We know that we should eat less junk food, such as potato chips, industrially produced pizzas and sugary drinks, because of their high calorie content. These "ultra-processed" foods, as nutritionists now call them, are high in sugar and fat, but is that the only reason they cause weight gain?
A major new test from the US National Institute of Health (NIH) shows that there is a lot more work than calories.
Studies have already found a link between junk food and weight gain, but this link has never been studied with a randomized controlled trial (RCT), the absolute reference of clinical studies.
In the NIH RCT, 20 adults, approximately 30 years of age, were randomly assigned to either an ultra-processed diet or a "control" diet of unprocessed foods, both of which were consumed in three meals -cas during the day. Participants were allowed to eat as much as they wanted.
After two weeks, one diet was replaced by another for two weeks. This type of cross study improves the reliability of the results since each person participates in both parts of the study.
The study found that on average, participants consumed 500 more calories a day when they consumed the ultra-processed diet, compared to the unprocessed diet. And on the ultra-processed diet, they gained weight – almost a kilogram.
Although we know that ultra-processed foods can be addictive, participants said they found the two diets as appetizing, without worrying more about their appetite for ultra-processed foods than for unprocessed foods, though 39, they consume 500 calories a day.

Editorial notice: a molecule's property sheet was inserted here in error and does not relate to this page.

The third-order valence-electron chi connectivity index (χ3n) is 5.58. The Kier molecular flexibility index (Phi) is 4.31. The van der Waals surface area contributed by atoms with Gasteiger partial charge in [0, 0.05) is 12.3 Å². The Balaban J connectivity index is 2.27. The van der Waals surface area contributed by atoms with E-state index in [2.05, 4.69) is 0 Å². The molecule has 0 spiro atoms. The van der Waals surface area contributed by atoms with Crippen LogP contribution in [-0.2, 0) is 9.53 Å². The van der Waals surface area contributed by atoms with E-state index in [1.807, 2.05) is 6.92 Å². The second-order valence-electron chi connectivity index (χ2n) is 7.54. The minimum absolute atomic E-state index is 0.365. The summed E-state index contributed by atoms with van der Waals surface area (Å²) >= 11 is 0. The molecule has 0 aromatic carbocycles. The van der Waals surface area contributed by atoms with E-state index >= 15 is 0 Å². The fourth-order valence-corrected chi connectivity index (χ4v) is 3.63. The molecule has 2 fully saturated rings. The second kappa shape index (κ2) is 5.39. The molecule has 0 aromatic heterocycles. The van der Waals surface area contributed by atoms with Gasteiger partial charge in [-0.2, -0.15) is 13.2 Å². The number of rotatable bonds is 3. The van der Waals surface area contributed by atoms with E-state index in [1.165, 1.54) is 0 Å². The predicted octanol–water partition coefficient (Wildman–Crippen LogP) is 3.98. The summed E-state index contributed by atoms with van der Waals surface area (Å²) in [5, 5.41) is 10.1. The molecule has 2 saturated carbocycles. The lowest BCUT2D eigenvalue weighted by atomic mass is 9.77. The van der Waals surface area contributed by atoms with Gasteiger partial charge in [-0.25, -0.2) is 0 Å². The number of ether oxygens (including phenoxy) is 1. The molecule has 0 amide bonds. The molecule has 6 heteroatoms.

Unconscious overconsumption of ultra-processed foods is often attributed to nibbling. But in this study, most excess calories were consumed during breakfast and lunch, not as a snack.
Slow eating, not fast food
A crucial clue to why ultra-processed foods have resulted in higher calorie consumption is that participants ate ultra-processed meals faster and consumed more calories per minute. This can lead to excessive caloric intake before the body's satiety or satiety signals have time to react.
Dietary fiber is an important factor of satiety in unprocessed foods. Most ultra-processed foods contain little fiber (most or all are lost during manufacturing) and are therefore easier to eat quickly.
Anticipating this, NIH researchers equalized the fiber content of their two diets by adding extra fiber to the ultra-processed beverage diet. But fiber supplements are not the same as fiber in unprocessed foods.
Fiber in unprocessed foods is an integral part of the food structure – or the food matrix, as it is called. And an intact food matrix slows the speed with which we consume calories. For example, it takes us much longer to chew an entire orange with its intact food matrix than to gobble up the calorie equivalent of the orange juice.
An interesting message from this and other studies seems to be that to regulate caloric intake, we need to maintain the food structure, such as the natural food matrix of unprocessed foods.
This forces us to eat more slowly, which leaves time for the satiety mechanisms of the body to activate it before having eaten too much. This mechanism does not work with ultra-processed foods because the food matrix is lost during manufacturing.
Finding time for a meal consisting of unprocessed foods eaten slowly can be a real challenge for many. But the importance of seated meals is an approach vigorously defended in some countries, such as France, where a succession of small dishes ensures a more serene and pleasant food.
And this can also be an important antidote for weight gain caused by taking a quick meal of ultra-processed foods.
Richard Hoffman, Lecturer in Nutritional Biochemistry, University of Hertfordshire
This article is republished from The Conversation under a Creative Commons license. Read the original article.